1. Your first source supports everything I've said here. I don't disagree with any of it. Your second is a reference to Bede who is the source of one of the possible etymologies I mentioned in this post. The remaining three I don't care to read because they are internet encyclopedias--one archon away from Yahoo answers. I also don't disagree with the bit you've said about Easter traditions having pagan roots either. I don't understand how any of this is relevant to the actual content of my post.

    2. I'm confused. Has William Lane Craig been discredited as an historian? Are his peer-reviewed writings, and those of the other sources the author mentions, somehow inferior to the un-reviewed, inch-deep writings of popular culture sites like Snopes and religionfacts? Why not cite Zeitgeist if you are determined to win an argument regardless of the reliability of your sources?

    3. Lew GR10 Atheists often focus on this supposed "lack of evidence" that Jesus existed. Despite many of the documents that witnessed his existence. The irony is the proofs that we do have are from those who criticised him. The Jewish Talmud documents his existence with reference to him "boiling in excrement" along with his "whore of a mother." If that isn't proof enough for you, I do not know what will be.

      The fact remains...that those who conquer...write the history, or re-write the history.

    4. howabout... none of you have the answer to anything and everyone is wrong including me so we can shut up and move on instead of debating the ancient symbols of meaningless lies meant to control each other in a "my religion is better than yours" kind of way, which is how most of human history has been existing for thousands of years and up to this day...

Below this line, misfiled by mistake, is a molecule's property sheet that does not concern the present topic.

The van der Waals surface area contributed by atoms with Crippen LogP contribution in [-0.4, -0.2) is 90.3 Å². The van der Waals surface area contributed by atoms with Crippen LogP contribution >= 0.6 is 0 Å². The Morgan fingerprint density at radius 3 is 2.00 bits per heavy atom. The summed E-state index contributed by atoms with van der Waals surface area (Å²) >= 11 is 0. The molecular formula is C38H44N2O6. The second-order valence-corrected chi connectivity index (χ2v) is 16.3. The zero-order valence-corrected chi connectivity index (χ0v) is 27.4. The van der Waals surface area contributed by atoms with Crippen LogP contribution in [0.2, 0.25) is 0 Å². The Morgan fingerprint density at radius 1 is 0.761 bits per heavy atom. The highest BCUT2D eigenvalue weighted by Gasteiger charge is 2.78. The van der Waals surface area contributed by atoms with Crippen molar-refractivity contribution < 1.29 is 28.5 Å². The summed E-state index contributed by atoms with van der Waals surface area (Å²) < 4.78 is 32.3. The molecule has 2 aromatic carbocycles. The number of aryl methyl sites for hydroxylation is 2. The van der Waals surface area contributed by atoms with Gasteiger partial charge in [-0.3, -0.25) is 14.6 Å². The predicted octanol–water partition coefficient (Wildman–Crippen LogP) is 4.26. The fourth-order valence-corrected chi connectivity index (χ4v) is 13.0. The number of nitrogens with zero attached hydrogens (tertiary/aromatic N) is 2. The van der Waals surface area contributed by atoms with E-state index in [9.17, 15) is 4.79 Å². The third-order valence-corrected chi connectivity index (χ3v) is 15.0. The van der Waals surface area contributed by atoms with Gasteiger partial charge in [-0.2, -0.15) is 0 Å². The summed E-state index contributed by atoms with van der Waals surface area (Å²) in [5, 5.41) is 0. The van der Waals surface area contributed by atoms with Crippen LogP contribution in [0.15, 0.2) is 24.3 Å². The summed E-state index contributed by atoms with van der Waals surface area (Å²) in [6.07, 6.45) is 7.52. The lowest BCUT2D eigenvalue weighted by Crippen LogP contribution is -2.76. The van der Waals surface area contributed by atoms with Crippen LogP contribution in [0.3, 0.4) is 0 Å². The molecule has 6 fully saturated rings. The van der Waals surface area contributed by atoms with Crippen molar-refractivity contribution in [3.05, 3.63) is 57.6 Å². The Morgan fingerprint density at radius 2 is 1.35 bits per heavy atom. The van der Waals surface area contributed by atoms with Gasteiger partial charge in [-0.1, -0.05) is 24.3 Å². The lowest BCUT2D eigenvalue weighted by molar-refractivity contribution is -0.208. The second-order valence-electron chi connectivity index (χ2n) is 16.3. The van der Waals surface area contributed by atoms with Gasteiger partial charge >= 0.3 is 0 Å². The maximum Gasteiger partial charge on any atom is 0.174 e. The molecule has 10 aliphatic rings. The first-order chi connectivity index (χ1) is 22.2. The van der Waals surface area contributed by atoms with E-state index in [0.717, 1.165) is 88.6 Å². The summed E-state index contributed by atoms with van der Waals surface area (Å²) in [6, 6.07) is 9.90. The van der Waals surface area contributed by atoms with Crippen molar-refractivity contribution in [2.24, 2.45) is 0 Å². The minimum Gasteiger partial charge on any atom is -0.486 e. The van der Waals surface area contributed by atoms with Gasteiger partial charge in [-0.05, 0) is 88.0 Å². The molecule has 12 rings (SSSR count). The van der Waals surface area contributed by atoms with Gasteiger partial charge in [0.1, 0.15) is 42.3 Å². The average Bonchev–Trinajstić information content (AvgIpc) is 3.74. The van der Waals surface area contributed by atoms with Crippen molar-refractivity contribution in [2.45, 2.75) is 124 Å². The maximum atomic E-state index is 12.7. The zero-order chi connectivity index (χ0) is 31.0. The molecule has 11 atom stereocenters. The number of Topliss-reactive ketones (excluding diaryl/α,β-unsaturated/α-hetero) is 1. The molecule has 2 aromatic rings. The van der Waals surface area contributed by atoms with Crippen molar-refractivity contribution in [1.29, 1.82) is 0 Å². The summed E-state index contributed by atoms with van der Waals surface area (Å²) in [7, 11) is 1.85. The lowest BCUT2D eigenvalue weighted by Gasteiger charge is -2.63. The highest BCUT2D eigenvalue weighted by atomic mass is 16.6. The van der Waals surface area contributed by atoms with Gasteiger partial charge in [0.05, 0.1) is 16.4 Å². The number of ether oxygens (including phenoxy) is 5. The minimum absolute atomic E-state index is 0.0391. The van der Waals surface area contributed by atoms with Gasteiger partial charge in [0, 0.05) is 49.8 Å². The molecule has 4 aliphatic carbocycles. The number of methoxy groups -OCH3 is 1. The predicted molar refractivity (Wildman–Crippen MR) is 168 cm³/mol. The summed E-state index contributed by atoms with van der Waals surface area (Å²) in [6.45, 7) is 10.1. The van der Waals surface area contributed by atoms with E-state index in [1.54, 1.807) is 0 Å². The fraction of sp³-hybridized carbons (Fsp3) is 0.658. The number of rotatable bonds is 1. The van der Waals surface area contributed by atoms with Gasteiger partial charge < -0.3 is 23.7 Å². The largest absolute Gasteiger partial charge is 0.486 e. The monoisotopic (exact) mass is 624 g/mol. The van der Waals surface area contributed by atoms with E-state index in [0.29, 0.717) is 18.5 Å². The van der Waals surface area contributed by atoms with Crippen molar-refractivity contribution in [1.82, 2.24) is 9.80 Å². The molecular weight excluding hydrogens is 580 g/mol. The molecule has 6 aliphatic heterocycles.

4. The prehistoric mind,eg, Stonehenge like cultures, equated the Sun with the heat of females when in estrus. Estrus becomes "East", then Easter, where the sun rises & gets warmer in the Spring as animals start to propagate. In order for the Roman Empire to gain control over pagans their religious holidays were adapted to the new definitions brought about by Christ's advent & adoption by Rome as the state religion. Easter varies because of its need to conform to the pagan system of religious sun worship.

  5. The prehistoric mind,eg, Stonehenge like cultures, equated the Sun with the heat of females when in estrus. Estrus becomes "East", then Easter, where the sun rises & gets warmer in the Spring as animals start to propagate. In order for the Roman Empire to gain control over pagans their religious holidays were adapted to the new definitions brought about by Christ's advent & adoption by Rome as the state religion. Easter varies because of its need to conform to the pagan system of religious sun worship.